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CrossOver (software)

From Wikipedia, the free encyclopedia
Stable release
24[1] / 22 February 2024; 3 months ago (22 February 2024)
Operating systemLinux, macOS, ChromeOS
TypeCompatibility layer
LicenseProprietary, GPL, LGPL

CrossOver is a Microsoft Windows compatibility layer available for Linux, macOS, and ChromeOS. This compatibility layer enables many Windows-based applications to run on Linux operating systems, macOS, or ChromeOS.

CrossOver is developed by CodeWeavers and based on Wine, an open-source Windows compatibility layer. CodeWeavers modifies the Wine source code, applies compatibility patches, adds configuration tools that are more user-friendly, automated installation scripts, and provides technical support. All changes made to the Wine source code are covered by the LGPL and publicly available. CodeWeavers maintains an online database listing how well various Windows applications perform under CrossOver.[2]


CrossOver Linux[edit]

CrossOver Linux is the original version of CrossOver. It aims to properly integrate with the GNOME and KDE desktop environments so that Windows applications will run seamlessly on Linux distributions. Before version 6, it was called CrossOver Mac Office. CrossOver Linux was originally offered in Standard and Professional editions. CrossOver Linux Standard was designed for a single user account on a machine. CrossOver Linux Professional provided enhanced deployment and management features for corporate users and multiple user accounts per machine. With the release of CrossOver Linux 11 in 2012, these different editions merged into a single CrossOver Linux product.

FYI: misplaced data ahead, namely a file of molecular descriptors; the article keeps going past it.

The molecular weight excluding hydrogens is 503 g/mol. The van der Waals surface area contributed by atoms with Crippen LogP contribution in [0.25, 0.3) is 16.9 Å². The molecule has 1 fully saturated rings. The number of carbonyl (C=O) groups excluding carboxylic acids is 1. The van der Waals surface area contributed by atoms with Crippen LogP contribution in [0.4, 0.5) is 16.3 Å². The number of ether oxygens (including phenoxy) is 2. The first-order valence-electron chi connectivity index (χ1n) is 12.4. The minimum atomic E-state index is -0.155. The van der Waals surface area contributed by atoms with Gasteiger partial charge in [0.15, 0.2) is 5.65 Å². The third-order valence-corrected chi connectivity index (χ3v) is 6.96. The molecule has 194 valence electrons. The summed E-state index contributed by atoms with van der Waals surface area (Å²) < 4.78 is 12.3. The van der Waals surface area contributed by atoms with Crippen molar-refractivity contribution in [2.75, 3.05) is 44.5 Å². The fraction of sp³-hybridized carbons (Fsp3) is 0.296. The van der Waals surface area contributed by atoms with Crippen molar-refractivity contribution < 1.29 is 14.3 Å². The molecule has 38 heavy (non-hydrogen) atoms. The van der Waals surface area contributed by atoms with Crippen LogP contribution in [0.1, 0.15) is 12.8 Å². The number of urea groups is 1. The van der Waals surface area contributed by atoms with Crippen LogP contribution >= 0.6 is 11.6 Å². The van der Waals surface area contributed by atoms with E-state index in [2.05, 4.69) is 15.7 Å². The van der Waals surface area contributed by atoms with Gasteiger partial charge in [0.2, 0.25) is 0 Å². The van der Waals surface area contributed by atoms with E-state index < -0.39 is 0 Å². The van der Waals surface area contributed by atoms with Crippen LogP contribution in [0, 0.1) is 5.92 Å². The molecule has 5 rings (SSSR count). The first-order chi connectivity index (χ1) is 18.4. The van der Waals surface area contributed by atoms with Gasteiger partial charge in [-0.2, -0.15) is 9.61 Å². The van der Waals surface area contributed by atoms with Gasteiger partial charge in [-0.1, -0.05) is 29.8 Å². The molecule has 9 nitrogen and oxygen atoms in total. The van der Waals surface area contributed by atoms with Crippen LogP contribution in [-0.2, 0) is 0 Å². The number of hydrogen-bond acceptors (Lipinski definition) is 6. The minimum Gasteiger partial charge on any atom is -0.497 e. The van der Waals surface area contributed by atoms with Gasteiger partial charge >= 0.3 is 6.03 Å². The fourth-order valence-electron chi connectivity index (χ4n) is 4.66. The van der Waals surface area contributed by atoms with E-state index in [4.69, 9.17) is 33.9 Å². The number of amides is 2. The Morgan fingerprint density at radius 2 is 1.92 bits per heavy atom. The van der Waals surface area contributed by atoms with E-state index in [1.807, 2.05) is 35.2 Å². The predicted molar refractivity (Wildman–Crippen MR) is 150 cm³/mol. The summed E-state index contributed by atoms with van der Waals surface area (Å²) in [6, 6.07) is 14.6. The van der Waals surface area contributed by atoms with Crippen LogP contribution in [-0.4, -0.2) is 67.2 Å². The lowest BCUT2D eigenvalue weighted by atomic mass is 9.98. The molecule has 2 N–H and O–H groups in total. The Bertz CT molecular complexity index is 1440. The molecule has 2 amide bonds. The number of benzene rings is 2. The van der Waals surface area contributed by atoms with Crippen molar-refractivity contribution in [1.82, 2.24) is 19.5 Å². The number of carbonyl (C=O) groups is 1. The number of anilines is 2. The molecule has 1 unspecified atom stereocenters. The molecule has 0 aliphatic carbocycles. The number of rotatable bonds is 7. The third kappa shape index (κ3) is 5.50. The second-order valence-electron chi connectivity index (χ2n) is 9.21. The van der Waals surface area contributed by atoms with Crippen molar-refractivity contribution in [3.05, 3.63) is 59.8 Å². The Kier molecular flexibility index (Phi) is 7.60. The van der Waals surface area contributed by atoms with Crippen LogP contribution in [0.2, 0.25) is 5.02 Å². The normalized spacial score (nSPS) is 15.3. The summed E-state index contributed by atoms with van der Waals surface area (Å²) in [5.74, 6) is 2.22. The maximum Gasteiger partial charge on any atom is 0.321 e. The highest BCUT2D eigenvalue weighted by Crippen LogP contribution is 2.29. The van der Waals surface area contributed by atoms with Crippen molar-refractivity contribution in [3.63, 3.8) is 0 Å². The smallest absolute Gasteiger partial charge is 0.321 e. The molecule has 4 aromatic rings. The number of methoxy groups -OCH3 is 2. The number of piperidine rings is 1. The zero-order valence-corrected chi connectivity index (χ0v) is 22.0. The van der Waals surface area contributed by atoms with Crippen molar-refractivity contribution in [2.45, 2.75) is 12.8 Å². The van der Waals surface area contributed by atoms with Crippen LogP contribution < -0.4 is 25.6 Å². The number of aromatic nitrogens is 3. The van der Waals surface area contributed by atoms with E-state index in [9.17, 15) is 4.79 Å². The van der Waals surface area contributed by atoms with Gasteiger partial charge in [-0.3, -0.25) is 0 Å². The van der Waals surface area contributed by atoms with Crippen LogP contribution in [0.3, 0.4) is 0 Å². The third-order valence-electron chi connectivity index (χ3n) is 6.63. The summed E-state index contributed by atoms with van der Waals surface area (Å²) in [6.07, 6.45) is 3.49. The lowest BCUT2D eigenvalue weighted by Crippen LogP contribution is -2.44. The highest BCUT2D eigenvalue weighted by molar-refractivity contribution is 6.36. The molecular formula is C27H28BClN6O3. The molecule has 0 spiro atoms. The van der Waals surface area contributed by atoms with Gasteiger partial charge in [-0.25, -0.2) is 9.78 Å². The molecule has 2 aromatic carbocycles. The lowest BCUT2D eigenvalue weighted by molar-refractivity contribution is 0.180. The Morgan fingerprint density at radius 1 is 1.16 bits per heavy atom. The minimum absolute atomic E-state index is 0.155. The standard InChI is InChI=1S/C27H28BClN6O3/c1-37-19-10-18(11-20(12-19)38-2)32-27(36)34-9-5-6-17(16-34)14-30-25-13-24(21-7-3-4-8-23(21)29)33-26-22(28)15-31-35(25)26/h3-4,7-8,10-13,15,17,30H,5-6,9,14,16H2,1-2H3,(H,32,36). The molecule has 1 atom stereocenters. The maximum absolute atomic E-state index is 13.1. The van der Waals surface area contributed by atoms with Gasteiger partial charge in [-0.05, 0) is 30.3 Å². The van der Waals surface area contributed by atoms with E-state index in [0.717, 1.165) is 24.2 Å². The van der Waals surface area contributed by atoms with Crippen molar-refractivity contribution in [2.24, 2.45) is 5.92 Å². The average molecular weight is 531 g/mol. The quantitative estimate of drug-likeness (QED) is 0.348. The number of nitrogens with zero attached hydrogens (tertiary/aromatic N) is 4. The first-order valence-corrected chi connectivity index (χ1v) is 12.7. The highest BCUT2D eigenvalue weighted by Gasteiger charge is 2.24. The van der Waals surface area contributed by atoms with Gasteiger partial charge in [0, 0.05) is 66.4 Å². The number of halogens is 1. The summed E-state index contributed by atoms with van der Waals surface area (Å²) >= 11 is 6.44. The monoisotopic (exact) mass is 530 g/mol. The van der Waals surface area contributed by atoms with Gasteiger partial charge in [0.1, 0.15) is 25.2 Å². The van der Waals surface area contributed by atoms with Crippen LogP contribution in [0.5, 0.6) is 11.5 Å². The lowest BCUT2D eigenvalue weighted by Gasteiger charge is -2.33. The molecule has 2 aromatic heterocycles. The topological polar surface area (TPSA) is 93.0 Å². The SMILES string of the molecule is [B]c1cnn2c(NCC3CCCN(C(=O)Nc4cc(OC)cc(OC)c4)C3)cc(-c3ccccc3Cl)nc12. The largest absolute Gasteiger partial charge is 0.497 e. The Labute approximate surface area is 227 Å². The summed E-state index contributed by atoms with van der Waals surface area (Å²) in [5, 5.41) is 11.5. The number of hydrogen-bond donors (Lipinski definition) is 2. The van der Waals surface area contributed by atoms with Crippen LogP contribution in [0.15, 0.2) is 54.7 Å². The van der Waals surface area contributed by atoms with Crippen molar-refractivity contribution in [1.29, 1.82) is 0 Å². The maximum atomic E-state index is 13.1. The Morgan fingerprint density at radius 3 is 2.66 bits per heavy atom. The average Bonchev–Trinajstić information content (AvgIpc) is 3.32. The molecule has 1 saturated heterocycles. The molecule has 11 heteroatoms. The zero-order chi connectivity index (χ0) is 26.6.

CrossOver Mac[edit]

In 2005 Apple announced a transition from PowerPC to Intel processors in their computers, which allowed CodeWeavers to develop a Mac OS X version of CrossOver Office called 'CrossOver Mac'[3]

CrossOver Mac was released on January 10, 2007.[4] With the release of CrossOver Mac 7 on June 17, 2008, CrossOver Mac was divided into Standard and Pro editions like CrossOver Linux. The Standard version included six months of support and upgrades, while the Pro version included one year of support and upgrades, along with a free copy of CrossOver Games. With the release of CrossOver Mac 11 in 2012 these different editions were all merged into a single CrossOver Mac product.

In 2019, macOS Catalina went 64-bit only and eliminated support for 32-bit programs and libraries. In December 2019 Codeweavers released CrossOver 19, providing support for 32 bit Windows applications on an operating system with no 32 bit libraries solving this problem.[5] The technique, known as "wine32on64", requires using modified LLVM to build additional thunk code that allows running 32-bit programs in a 64-bit wine.[6]